Data Is Eating the World and Data Scientists are the Chefs


In the digital kingdom, where web and mobile applications help us manage nearly every aspect of our lives, data is king. Every digital action is visible and traceable, enabling corporations to accumulate and analyse vast amounts of both personal and business data. The use of ‘Big Data’ is driving disruption in every field — from vehicle navigation, through medicine, to cybersecurity.

Over the last few years, new professions like Data Analysts and Data Scientists have appeared on the market. Their job is to make sense and create value from the ever-increasing amounts of data that has become available.

“Data scientists are all employed, because they’re so much in demand.”

The problem is, there simply aren’t enough qualified Data Analysts and Data Scientists to go around. According to research from IBM, in 2020 the number of vacant data science positions in the U.S. alone will grow by 364,000 to 2,720,000. At last year’s Wharton-sponsored conference addressing the Data Skills Gap, LinkedIn co-founder Allen Blue said, “there are very few data scientists passing out their resumes. Data scientists are almost all already employed because they’re so much in demand.”

Commoditizing Data Science

Recent advancements in programming languages like Python may help close the data science skills gap. The development of free, open-source, community-driven libraries is making it easier for individuals with some programming background, but not necessarily with academic degrees, to become professional data scientists.

According to Liran Ben Haim, a renowned data science expert and the head of Wawiwa Tech Training’s Data Scientist Program: “Cloud computing and consumer mobile tech are driving demand for data professionals through the roof. Python libraries significantly reduce the cost, effort and know-how required to develop new data-powered services. Nowadays, motivated individuals with an analytical mind and some experience in programming can become data professionals within a few months, if given proper training.”

What Does a Data Scientist Do?

Data scientists analyze and model data to find actionable insights. These insights are used to deliver relevant products, to personalize customer experiences, to mitigate risk and fraud, and for other business purposes.

Day to day tasks focus on gathering data from a variety of sources according to predefined data sets and variables. Collected data is then cleaned up and validated for accuracy and uniformity. Once the data has been structured, data professionals apply algorithms and model the data, AKA “data mining”. They contemplate the results, looking for anomalies and identifying trends to discover solutions and opportunities.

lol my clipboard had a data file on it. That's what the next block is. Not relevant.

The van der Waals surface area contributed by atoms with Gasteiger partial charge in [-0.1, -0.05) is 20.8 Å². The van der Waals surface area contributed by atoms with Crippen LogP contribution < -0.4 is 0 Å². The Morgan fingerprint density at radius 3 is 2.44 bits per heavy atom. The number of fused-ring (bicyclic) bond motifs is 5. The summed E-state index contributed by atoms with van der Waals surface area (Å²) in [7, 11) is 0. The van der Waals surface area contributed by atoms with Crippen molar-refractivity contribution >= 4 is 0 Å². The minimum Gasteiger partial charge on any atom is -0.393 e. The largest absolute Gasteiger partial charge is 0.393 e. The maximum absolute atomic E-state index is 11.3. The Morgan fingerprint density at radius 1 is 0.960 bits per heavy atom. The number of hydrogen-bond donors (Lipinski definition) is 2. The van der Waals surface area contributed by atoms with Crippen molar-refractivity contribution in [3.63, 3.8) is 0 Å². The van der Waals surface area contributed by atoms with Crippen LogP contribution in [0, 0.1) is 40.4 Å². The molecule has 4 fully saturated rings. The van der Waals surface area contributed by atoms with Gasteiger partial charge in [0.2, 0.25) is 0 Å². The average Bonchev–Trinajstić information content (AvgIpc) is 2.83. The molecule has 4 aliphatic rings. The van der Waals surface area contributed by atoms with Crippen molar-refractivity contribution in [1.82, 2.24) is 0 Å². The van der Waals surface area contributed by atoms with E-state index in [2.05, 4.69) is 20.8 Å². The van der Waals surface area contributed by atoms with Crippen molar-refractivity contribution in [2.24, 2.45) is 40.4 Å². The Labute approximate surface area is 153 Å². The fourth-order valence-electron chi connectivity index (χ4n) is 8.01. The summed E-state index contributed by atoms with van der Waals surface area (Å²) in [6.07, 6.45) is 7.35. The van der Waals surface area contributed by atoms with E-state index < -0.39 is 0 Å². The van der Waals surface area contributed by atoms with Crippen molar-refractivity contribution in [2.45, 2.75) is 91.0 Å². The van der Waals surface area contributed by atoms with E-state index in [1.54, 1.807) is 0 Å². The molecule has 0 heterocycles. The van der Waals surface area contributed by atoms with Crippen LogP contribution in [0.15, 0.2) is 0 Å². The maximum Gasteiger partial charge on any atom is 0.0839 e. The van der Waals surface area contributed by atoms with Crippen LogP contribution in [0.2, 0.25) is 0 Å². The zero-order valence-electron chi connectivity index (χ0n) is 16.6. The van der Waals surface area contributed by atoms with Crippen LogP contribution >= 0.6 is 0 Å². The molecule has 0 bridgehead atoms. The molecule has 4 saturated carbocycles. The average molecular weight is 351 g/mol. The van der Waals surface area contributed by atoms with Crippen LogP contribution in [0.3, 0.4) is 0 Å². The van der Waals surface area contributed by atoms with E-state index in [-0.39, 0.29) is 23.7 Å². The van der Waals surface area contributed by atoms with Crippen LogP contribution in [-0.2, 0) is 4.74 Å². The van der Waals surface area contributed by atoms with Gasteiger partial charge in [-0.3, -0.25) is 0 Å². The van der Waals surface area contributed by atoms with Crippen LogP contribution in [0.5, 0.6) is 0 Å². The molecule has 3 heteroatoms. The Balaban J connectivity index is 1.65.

The results of data mining efforts are changing the way we look at the world, finding clarity and causation where outcomes were once foggy. Data mining and predictive analytics are upending everything from medicine and manufacturing, to marketing, HR and education. The future of products and services all around us is being driven by data and the data professionals who know how to wield it.

The Road to a Career in Data Science

A TechOf School in collaboration with WAWIWA’s JET Methodology, train these highly focused programs train individuals — either with or without previous tech experience — and prepare them for careers in tech jobs that are in high-demand.

A TechOf trains individuals for the Data Analyst job role — the entry-level position in the data science career path — over the course of a 250-hour, 6-month program. The program provides graduates with the multidisciplinary knowledge and skills that are needed to be “job-ready”: acquire data, build prediction models, and deploy a data application on the cloud.

As opposed to other tech training programs, which target individuals with no tech experience, not everybody can apply to the Data Scientist program. To be successful, candidates must have some prior experience in programming. A 70-hour introductory program is available for those candidates who want to participate in the Data Scientist program but don’t have any programming experience. Otherwise, all candidates take TechOf’s computerized assessment to ensure that they have the right personality, as well as the basic math and logic skills, to complete the programs and be successful in their future jobs.

The training program is divided into distinct modules covering subjects like Python programming, data analysis, machine learning, cloud tools, deep learning, and other advanced topics such as neural networks and Natural Language Processing (NLP). The program also makes heavy use of labs which provide hands-on experience in dealing with data.

Practical skills are acquired through the completion of projects and exercises that integrate the skills taught by the program. The culmination of the program is a final “Bring It Together (BIT) Project,” in which students build a flight routing system. To complete it, students build a scraper to collect data from websites, develop and test a prediction model showing optimal routing options, and then deploy the application on the cloud using databases and other tools. In the final phase of the project, students build a web application to display the results of the prediction model.

In less than six months, you can launch your very own local Data Science program!

Demand for data scientists is rising faster than universities can supply new graduates to the market. Luckily, university degrees are no longer needed to become a professional data scientist.

A TechOf Programs are aligned to the local industry and ecosystem, and tailored to the local language and local approaches to education. Wawiwa train the TechOf’s instructors and provides the most up-to-date content and tools.

Get in touch today to learn how you can help your ecosystem re-skill to tech and be a viable source for data professionals!